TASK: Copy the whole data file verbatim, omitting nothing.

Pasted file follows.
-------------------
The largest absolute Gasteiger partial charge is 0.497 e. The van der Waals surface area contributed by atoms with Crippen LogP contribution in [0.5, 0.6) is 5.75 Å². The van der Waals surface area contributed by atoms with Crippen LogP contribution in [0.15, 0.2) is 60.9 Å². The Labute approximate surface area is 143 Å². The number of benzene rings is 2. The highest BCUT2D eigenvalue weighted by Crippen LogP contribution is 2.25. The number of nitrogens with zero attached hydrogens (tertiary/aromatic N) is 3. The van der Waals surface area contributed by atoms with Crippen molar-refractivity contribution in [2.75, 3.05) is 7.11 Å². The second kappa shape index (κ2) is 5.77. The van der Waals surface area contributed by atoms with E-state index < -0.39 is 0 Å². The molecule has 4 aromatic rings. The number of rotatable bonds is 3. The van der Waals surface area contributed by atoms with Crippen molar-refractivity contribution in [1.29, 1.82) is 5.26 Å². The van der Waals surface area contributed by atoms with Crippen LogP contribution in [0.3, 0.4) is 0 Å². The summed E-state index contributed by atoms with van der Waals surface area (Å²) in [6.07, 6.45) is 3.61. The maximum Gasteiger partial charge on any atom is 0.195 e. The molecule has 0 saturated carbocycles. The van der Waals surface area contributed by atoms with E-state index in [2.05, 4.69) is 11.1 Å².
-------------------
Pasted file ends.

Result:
The largest absolute Gasteiger partial charge is 0.497 e. The van der Waals surface area contributed by atoms with Crippen LogP contribution in [0.5, 0.6) is 5.75 Å². The van der Waals surface area contributed by atoms with Crippen LogP contribution in [0.15, 0.2) is 60.9 Å². The Labute approximate surface area is 143 Å². The number of benzene rings is 2. The highest BCUT2D eigenvalue weighted by Crippen LogP contribution is 2.25. The number of nitrogens with zero attached hydrogens (tertiary/aromatic N) is 3. The van der Waals surface area contributed by atoms with Crippen molar-refractivity contribution in [2.75, 3.05) is 7.11 Å². The second kappa shape index (κ2) is 5.77. The van der Waals surface area contributed by atoms with E-state index < -0.39 is 0 Å². The molecule has 4 aromatic rings. The number of rotatable bonds is 3. The van der Waals surface area contributed by atoms with Crippen molar-refractivity contribution in [1.29, 1.82) is 5.26 Å². The van der Waals surface area contributed by atoms with Crippen LogP contribution in [0.3, 0.4) is 0 Å². The summed E-state index contributed by atoms with van der Waals surface area (Å²) in [6.07, 6.45) is 3.61. The maximum Gasteiger partial charge on any atom is 0.195 e. The molecule has 0 saturated carbocycles. The van der Waals surface area contributed by atoms with E-state index in [2.05, 4.69) is 11.1 Å².